My little man is a buster. Everyone says he needs more than milk due to his size.
Milk can undoubtedly provide enough energy for a baby up to 6 months of age, even if your baby is big and growing quickly. Milk is a much better source of energy than first baby foods. Think about it, how could a little bit of broccoli (or even porridge) provide more calories and protein than breast milk or formula milk?
So your baby doesn’t start solids simply because he is big. He’ll get the energy he needs from his milk. Also, being bigger doesn’t mean that your baby is developmentally ready for solid foods.
My little girl always has her fists in her mouth, and I think she’s trying to tell me she’s ready for food.
To be able to eat food, your baby needs to be able to move her tongue to the back of her mouth and swallow. If your baby is chewing on her fist, this does not tell you she can swallow. However, this is normal behaviour for a small baby, and she could just be teething!
Wait for the reliable three signs of readiness before introducing solids.
My baby has reflux, and someone suggested that starting solids might help.
There’s no evidence to support the theory that introducing solids can improve symptoms of reflux. For some babies, more solid foods may improve symptoms, for others, first solid foods can make symptoms worse, and for many, it makes no difference.
In my experience, a great way to prevent over-feeding (which leads to worsening of symptoms) is to introduce solids with finger foods (baby led weaning) rather than spoon-feeding. Remember your baby needs to be six months for finger foods.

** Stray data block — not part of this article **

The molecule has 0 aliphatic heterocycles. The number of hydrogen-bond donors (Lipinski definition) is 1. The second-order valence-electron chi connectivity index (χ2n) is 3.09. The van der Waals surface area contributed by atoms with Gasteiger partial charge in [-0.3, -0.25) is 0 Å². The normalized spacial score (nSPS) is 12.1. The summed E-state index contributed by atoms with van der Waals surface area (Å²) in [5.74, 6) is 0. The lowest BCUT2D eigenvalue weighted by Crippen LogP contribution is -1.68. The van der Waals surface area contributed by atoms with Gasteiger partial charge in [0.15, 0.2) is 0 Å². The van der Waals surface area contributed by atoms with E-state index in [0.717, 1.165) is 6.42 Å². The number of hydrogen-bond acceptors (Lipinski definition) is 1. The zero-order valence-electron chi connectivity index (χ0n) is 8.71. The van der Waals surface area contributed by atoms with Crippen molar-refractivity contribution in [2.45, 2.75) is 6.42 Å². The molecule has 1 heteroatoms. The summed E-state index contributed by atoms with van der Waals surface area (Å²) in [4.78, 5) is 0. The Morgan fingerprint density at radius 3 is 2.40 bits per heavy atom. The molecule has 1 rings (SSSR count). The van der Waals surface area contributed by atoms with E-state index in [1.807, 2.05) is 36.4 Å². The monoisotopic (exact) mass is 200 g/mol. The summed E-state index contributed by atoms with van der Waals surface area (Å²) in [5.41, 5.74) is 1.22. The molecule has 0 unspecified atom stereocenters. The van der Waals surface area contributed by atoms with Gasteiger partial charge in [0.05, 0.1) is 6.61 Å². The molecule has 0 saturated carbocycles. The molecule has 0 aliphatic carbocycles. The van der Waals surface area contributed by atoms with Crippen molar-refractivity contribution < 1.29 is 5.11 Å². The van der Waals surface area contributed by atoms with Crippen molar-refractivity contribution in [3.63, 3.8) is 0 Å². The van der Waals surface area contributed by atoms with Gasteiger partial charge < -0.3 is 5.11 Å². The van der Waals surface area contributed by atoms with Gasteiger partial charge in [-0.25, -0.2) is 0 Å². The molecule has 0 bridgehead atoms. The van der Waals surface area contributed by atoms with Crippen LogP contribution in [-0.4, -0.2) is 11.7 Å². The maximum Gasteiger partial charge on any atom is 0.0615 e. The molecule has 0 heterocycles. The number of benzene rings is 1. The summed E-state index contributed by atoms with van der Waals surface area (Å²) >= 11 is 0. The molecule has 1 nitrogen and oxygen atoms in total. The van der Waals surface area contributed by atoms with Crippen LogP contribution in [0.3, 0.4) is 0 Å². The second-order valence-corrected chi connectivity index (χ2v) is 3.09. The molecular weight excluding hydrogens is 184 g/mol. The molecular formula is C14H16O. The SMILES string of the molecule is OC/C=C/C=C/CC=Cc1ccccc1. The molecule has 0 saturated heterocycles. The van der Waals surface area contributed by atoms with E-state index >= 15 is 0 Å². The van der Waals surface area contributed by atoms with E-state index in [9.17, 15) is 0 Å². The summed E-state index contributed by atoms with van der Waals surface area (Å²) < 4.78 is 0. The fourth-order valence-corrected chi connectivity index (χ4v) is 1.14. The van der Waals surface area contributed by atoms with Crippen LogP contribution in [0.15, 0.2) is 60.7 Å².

MORE INFORMATION >>> Understanding reflux
People online talk about a baby having an open gut before six months and that it’s dangerous to start solids before then.
Babies are born with what is known as an ‘open gut’. An open gut means that the cells that line the gut have little gaps between them so substances can pass more easily into the bloodstream. But we know that these gaps close up quickly after birth. And that from 4 months onwards the gut is mature enough to handle first foods.
Take home message about the timing of solids
So to sum up, watch your baby and not the clock!
Before you start offering solids ask yourself these THREE simple questions:
1. Can your baby sit for a few seconds without help or with minimal support (and hold their head up well)?
2. Does my baby show signs of good hand-eye coordination?
3. Has my baby’s tongue thrust started to fade?
If you can answer, YES to all three then Ready, Steady, Wean!